BBC News UK Edition
 You are in: Special Report: 1998: 09/98: US midterms  
News Front Page
N Ireland
UK Politics
Talking Point
Country Profiles
In Depth
BBC Sport
BBC Weather
US midterms Friday, 6 November, 1998, 12:30 GMT
Surprise gains for Democrats
Click here for interactive map of results

[an error occurred while processing this directive]In a surprise result, Democrats have made gains in the House of Representatives and in key election battlegrounds across the country.

Although Republicans have retained control of both chambers, the Democrats gained five seats in the House of Representatives and maintained their 45 seats in the Senate where they had been expected to lose up to four seats.

With only two weeks until impeachment hearings begin, the results have blunted Republican hopes of impeaching President Bill Clinton over the Monica Lewinsky scandal.

Democrats are certain to trumpet their gains as a mandate to end the investigation of President Clinton. The White House said Mr Clinton was "encouraged" by the results.

But as in many elections, both sides claimed victory. House Speaker Newt Gingrich, who is facing renewed questions about his leadership in the wake of the poor showing, said the results showed faith in the Republican party.

"This is the first time in 70 years the Republicans have kept the House for three terms," Gingrich said. "So I think it's a pretty good night."

Key states, key victories

Democrat victories were all the more surprising as history was on the Republicans' side.

Only two presidents this century - Theodore Roosevelt in 1902 and Franklin Roosevelt in 1934 - have seen their parties make inroads in the House during mid-term elections. Seven presidents have seen gains in the Senate.

In New York, where a bitter battle was fought, Democrat Charles Schumer beat incumbent Al D'Amato, one of Mr Clinton's leading critics.

The Democrats also did well in the richest and most populous state, California, where Barbara Boxer retained her Senate seat and Lt Gov Gray Davis won the governership.

In North and South Carolina Democrats took both senate seats up for grabs. Florida and Vermont also voted for Democratic senators.

Bush dynasty advances

G W Bush
George W Bush: Returned as Texas governor
But the Republicans had their successes too, with the nascent Bush political dynasty leading the way.

Jeb Bush, son of former President George Bush, took the governorship of Florida; and his brother George W Bush reinforced his hopes of running for the presidency in 2000 by holding onto the governor's seat in Texas.

It is the only the second time in US history that two brothers have been state governors simultaneously - the first time was between 1967-71 when Winthrop Rockefeller was Arkansas governor and brother Nelson held the post in New York.

Congress Speaker Newt Gingrich and House Judiciary Committee Chairman Henry Hyde, two of the major Republican players in the moves to impeach President Clinton, also have retained their seats.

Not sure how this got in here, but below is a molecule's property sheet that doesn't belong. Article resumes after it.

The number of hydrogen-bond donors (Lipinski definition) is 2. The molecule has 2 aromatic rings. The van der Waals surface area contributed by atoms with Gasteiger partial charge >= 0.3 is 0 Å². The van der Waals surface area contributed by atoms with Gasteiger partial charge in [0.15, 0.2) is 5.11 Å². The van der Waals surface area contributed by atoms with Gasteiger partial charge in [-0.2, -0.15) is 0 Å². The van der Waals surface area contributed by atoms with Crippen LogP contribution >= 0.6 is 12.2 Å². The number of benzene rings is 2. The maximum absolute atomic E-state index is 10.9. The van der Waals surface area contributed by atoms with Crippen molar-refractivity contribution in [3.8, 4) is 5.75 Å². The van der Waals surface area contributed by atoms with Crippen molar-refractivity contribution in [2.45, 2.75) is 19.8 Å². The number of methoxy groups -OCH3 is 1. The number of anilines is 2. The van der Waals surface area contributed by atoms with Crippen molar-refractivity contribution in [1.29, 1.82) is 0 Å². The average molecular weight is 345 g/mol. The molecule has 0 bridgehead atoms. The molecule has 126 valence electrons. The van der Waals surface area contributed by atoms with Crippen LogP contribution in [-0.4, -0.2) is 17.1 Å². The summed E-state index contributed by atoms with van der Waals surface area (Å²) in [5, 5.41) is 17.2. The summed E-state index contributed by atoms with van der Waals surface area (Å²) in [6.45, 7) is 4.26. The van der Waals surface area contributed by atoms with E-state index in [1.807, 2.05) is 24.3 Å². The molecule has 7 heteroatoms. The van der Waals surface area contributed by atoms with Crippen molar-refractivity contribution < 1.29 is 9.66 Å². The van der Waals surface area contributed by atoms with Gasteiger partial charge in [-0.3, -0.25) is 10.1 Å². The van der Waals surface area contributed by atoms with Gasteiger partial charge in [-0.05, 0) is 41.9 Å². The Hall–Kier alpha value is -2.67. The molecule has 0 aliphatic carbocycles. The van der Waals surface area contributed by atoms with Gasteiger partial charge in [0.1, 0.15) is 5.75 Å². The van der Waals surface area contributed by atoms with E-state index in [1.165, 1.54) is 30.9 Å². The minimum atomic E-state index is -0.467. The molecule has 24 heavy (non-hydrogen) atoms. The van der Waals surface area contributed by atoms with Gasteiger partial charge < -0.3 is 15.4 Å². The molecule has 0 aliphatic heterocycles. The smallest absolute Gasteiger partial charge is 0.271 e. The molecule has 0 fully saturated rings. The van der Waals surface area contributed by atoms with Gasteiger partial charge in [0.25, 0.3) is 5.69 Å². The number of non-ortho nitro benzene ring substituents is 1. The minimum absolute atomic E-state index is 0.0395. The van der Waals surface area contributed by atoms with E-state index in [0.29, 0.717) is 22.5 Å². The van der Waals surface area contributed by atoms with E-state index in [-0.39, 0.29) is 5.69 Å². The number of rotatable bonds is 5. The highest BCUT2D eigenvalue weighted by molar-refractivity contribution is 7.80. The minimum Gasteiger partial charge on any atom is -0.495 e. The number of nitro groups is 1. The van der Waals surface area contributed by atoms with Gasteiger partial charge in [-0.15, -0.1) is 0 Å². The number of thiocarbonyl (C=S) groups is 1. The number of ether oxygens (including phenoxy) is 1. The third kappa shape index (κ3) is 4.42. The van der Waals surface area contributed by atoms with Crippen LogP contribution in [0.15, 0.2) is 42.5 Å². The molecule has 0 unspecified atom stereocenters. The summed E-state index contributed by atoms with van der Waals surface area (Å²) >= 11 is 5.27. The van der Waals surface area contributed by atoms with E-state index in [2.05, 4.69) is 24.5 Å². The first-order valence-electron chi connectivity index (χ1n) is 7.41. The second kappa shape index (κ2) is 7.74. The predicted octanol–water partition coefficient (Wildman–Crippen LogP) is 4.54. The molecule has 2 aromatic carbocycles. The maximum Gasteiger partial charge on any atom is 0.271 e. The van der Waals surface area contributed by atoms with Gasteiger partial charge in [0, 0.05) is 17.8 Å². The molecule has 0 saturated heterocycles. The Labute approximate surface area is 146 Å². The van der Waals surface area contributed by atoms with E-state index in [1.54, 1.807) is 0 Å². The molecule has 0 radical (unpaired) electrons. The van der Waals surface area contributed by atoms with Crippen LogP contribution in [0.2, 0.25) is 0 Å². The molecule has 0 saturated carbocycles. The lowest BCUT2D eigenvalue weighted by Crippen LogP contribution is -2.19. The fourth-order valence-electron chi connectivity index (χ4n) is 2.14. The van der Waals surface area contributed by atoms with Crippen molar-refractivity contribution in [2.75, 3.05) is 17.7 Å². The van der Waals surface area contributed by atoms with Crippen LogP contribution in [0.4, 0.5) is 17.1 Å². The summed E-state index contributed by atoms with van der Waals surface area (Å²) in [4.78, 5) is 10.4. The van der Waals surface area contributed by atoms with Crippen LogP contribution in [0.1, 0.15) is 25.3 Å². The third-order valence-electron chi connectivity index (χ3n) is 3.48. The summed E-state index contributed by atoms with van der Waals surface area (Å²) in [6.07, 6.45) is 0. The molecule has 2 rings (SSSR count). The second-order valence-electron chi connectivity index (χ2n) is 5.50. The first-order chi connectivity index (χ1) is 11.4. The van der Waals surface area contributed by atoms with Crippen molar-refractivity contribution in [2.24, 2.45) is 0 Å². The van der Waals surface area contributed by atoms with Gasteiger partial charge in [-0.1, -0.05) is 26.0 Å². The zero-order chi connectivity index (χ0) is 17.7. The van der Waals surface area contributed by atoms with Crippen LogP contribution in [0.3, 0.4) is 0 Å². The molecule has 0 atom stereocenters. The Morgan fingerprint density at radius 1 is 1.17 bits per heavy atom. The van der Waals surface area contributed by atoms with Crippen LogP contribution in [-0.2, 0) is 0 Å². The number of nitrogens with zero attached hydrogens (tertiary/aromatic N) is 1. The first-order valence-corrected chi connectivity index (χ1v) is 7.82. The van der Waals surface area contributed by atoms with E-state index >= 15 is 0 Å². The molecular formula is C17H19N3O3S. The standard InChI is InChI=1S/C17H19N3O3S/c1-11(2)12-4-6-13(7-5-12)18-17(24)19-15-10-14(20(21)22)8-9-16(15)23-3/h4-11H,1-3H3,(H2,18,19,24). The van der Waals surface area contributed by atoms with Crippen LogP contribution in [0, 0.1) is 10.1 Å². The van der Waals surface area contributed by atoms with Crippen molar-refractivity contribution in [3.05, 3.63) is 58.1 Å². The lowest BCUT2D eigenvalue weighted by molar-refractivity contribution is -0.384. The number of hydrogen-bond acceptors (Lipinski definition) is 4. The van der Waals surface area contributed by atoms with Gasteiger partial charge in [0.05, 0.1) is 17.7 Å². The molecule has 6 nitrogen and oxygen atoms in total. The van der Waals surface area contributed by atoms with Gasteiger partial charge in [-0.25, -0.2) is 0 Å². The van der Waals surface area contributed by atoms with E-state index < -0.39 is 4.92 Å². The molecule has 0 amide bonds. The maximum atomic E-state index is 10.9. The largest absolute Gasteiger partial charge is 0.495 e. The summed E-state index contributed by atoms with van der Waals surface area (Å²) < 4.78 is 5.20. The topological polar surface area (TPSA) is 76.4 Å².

But the Republican Party had hoped to make gains in both houses. The BBC's Gavin Esler says there may be blood-letting in the party. The former Vice-President Dan Quayle has already spoken of a need for changes in the national Republican leadership.

Hillary's role

Polls had predicted a record low of turn-out of around 35%. But last night's voting saw nearly 38% head to the polls, nearing the 1994 level.

Both sides had worked hard to get their supporters to vote.

David Gergen, a former special counsel to President Clinton, said Hillary Clinton's campaign trail performance could have played a crucial role in encouraging Democrat voters. Mrs Clinton was one of the Democrats' most outspoken campaigners in the days running up to the election.

Mr Gergen told the BBC programme, Newsnight that if that was the case it would "have a profound effect on the president's future".

"It appears women have turned out in force and have been rallying behind Hillary Clinton in particular."

BBC News
Katty Kay: It has been called the election about nothing
BBC News
Katty Kay: For Democrats, turn-out is crucial
BBC News
David Gergen: "The Hillary election"
BBC News
James Helm on John Glenn's call from space
BBC News
Jane Hughes speaks to Americans who just don't care
BBC News
Washington Correspondent Paul Reynolds: "Clinton appears to have escaped unscathed"
BBC News
Newt Gingrich: "Solid framework for 2000"
BBC News
BBC Washington Correspondent Tom Carver: Outcome may be decided by only a handful of voters
BBC News
House Minority Leader Dick Gephardt: "Picking up seats would be historic"
BBC News
Tom Carver: Only half of Americans likely to vote
BBC News
Washington correspondent Bridget Kendall reports on the winners and losers
BBC News
BBC's Tom Carver: "A rejection of the Republican preoccupation with scandal"
See also:

30 Oct 98 | US midterms
04 Nov 98 | US midterms
04 Nov 98 | US midterms
04 Nov 98 | US midterms
04 Nov 98 | US midterms
Internet links:

The BBC is not responsible for the content of external internet sites

Links to more US midterms stories are at the foot of the page.

E-mail this story to a friend

Links to more US midterms stories

© BBC ^^ Back to top

News Front Page | World | UK | England | N Ireland | Scotland | Wales |
UK Politics | Business | Entertainment | Science/Nature | Technology |
Health | Education | Talking Point | Country Profiles | In Depth |